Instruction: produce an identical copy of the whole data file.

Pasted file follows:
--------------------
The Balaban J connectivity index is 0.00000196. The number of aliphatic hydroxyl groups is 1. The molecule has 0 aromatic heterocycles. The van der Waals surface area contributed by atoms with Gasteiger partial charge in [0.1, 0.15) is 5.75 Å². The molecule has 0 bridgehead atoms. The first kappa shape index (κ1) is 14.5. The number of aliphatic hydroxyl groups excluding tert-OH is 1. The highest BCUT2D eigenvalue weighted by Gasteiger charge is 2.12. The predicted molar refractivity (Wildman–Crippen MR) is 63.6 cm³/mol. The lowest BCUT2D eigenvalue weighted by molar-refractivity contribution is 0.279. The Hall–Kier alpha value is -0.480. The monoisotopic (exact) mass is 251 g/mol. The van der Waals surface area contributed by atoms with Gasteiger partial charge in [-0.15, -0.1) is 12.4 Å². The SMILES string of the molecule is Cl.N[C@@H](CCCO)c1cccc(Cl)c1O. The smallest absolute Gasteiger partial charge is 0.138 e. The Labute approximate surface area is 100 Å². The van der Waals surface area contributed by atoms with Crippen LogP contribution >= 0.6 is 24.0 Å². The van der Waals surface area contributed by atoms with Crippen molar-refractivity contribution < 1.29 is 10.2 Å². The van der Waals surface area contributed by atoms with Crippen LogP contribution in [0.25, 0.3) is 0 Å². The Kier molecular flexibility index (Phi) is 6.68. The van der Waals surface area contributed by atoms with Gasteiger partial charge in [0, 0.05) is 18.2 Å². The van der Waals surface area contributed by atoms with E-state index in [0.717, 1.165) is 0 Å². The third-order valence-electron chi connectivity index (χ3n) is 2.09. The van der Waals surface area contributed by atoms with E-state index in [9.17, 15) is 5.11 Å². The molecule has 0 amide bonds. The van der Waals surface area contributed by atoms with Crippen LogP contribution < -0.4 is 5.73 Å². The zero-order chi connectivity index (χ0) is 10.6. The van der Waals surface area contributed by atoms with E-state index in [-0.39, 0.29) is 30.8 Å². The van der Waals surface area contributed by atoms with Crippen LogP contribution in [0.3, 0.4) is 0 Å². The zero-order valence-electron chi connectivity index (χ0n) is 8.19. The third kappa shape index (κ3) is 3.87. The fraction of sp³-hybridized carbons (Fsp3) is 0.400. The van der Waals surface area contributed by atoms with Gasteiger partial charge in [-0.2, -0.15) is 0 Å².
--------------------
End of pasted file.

The Balaban J connectivity index is 0.00000196. The number of aliphatic hydroxyl groups is 1. The molecule has 0 aromatic heterocycles. The van der Waals surface area contributed by atoms with Gasteiger partial charge in [0.1, 0.15) is 5.75 Å². The molecule has 0 bridgehead atoms. The first kappa shape index (κ1) is 14.5. The number of aliphatic hydroxyl groups excluding tert-OH is 1. The highest BCUT2D eigenvalue weighted by Gasteiger charge is 2.12. The predicted molar refractivity (Wildman–Crippen MR) is 63.6 cm³/mol. The lowest BCUT2D eigenvalue weighted by molar-refractivity contribution is 0.279. The Hall–Kier alpha value is -0.480. The monoisotopic (exact) mass is 251 g/mol. The van der Waals surface area contributed by atoms with Gasteiger partial charge in [-0.15, -0.1) is 12.4 Å². The SMILES string of the molecule is Cl.N[C@@H](CCCO)c1cccc(Cl)c1O. The smallest absolute Gasteiger partial charge is 0.138 e. The Labute approximate surface area is 100 Å². The van der Waals surface area contributed by atoms with Crippen LogP contribution >= 0.6 is 24.0 Å². The van der Waals surface area contributed by atoms with Crippen molar-refractivity contribution < 1.29 is 10.2 Å². The van der Waals surface area contributed by atoms with Crippen LogP contribution in [0.25, 0.3) is 0 Å². The Kier molecular flexibility index (Phi) is 6.68. The van der Waals surface area contributed by atoms with Gasteiger partial charge in [0, 0.05) is 18.2 Å². The van der Waals surface area contributed by atoms with E-state index in [0.717, 1.165) is 0 Å². The third-order valence-electron chi connectivity index (χ3n) is 2.09. The van der Waals surface area contributed by atoms with E-state index in [9.17, 15) is 5.11 Å². The molecule has 0 amide bonds. The van der Waals surface area contributed by atoms with Crippen LogP contribution < -0.4 is 5.73 Å². The zero-order chi connectivity index (χ0) is 10.6. The van der Waals surface area contributed by atoms with E-state index in [-0.39, 0.29) is 30.8 Å². The van der Waals surface area contributed by atoms with Crippen LogP contribution in [0.3, 0.4) is 0 Å². The zero-order valence-electron chi connectivity index (χ0n) is 8.19. The third kappa shape index (κ3) is 3.87. The fraction of sp³-hybridized carbons (Fsp3) is 0.400. The van der Waals surface area contributed by atoms with Gasteiger partial charge in [-0.2, -0.15) is 0 Å².